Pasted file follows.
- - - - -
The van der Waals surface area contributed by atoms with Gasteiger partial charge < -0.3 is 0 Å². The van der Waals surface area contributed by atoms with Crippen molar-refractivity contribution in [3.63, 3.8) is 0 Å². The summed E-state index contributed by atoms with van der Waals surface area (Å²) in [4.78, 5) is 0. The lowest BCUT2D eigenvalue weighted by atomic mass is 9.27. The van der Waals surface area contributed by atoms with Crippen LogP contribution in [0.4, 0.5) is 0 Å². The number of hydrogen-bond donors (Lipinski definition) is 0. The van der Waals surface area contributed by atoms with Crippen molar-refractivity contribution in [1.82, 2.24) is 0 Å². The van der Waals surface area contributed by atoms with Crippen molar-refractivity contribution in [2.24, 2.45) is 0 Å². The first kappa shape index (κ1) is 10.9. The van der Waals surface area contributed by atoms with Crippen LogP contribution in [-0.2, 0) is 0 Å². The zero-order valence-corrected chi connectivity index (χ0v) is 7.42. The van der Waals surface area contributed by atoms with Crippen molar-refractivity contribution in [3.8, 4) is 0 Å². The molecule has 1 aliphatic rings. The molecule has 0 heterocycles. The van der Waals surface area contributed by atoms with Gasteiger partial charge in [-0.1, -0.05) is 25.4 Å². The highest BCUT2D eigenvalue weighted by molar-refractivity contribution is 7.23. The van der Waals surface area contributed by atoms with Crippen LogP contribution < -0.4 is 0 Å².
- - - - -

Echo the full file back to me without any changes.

The van der Waals surface area contributed by atoms with Gasteiger partial charge < -0.3 is 0 Å². The van der Waals surface area contributed by atoms with Crippen molar-refractivity contribution in [3.63, 3.8) is 0 Å². The summed E-state index contributed by atoms with van der Waals surface area (Å²) in [4.78, 5) is 0. The lowest BCUT2D eigenvalue weighted by atomic mass is 9.27. The van der Waals surface area contributed by atoms with Crippen LogP contribution in [0.4, 0.5) is 0 Å². The number of hydrogen-bond donors (Lipinski definition) is 0. The van der Waals surface area contributed by atoms with Crippen molar-refractivity contribution in [1.82, 2.24) is 0 Å². The van der Waals surface area contributed by atoms with Crippen molar-refractivity contribution in [2.24, 2.45) is 0 Å². The first kappa shape index (κ1) is 10.9. The van der Waals surface area contributed by atoms with Crippen LogP contribution in [-0.2, 0) is 0 Å². The zero-order valence-corrected chi connectivity index (χ0v) is 7.42. The van der Waals surface area contributed by atoms with Crippen molar-refractivity contribution in [3.8, 4) is 0 Å². The molecule has 1 aliphatic rings. The molecule has 0 heterocycles. The van der Waals surface area contributed by atoms with Gasteiger partial charge in [-0.1, -0.05) is 25.4 Å². The highest BCUT2D eigenvalue weighted by molar-refractivity contribution is 7.23. The van der Waals surface area contributed by atoms with Crippen LogP contribution < -0.4 is 0 Å².